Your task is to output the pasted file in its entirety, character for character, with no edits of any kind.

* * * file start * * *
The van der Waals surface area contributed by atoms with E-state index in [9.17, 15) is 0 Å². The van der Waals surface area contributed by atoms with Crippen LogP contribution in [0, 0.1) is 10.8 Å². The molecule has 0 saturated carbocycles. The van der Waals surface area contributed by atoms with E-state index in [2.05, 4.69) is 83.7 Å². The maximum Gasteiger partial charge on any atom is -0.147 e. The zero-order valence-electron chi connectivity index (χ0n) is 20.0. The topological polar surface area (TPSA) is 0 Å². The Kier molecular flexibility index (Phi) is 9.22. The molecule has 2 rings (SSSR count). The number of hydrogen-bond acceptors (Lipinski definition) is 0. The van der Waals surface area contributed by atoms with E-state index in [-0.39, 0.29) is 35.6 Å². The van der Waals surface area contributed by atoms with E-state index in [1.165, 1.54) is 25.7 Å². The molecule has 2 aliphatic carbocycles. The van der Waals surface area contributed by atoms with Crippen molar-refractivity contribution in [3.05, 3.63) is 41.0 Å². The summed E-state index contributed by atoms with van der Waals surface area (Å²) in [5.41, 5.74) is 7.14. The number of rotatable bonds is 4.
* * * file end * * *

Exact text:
The van der Waals surface area contributed by atoms with E-state index in [9.17, 15) is 0 Å². The van der Waals surface area contributed by atoms with Crippen LogP contribution in [0, 0.1) is 10.8 Å². The molecule has 0 saturated carbocycles. The van der Waals surface area contributed by atoms with E-state index in [2.05, 4.69) is 83.7 Å². The maximum Gasteiger partial charge on any atom is -0.147 e. The zero-order valence-electron chi connectivity index (χ0n) is 20.0. The topological polar surface area (TPSA) is 0 Å². The Kier molecular flexibility index (Phi) is 9.22. The molecule has 2 rings (SSSR count). The number of hydrogen-bond acceptors (Lipinski definition) is 0. The van der Waals surface area contributed by atoms with E-state index in [-0.39, 0.29) is 35.6 Å². The van der Waals surface area contributed by atoms with E-state index in [1.165, 1.54) is 25.7 Å². The molecule has 2 aliphatic carbocycles. The van der Waals surface area contributed by atoms with Crippen molar-refractivity contribution in [3.05, 3.63) is 41.0 Å². The summed E-state index contributed by atoms with van der Waals surface area (Å²) in [5.41, 5.74) is 7.14. The number of rotatable bonds is 4.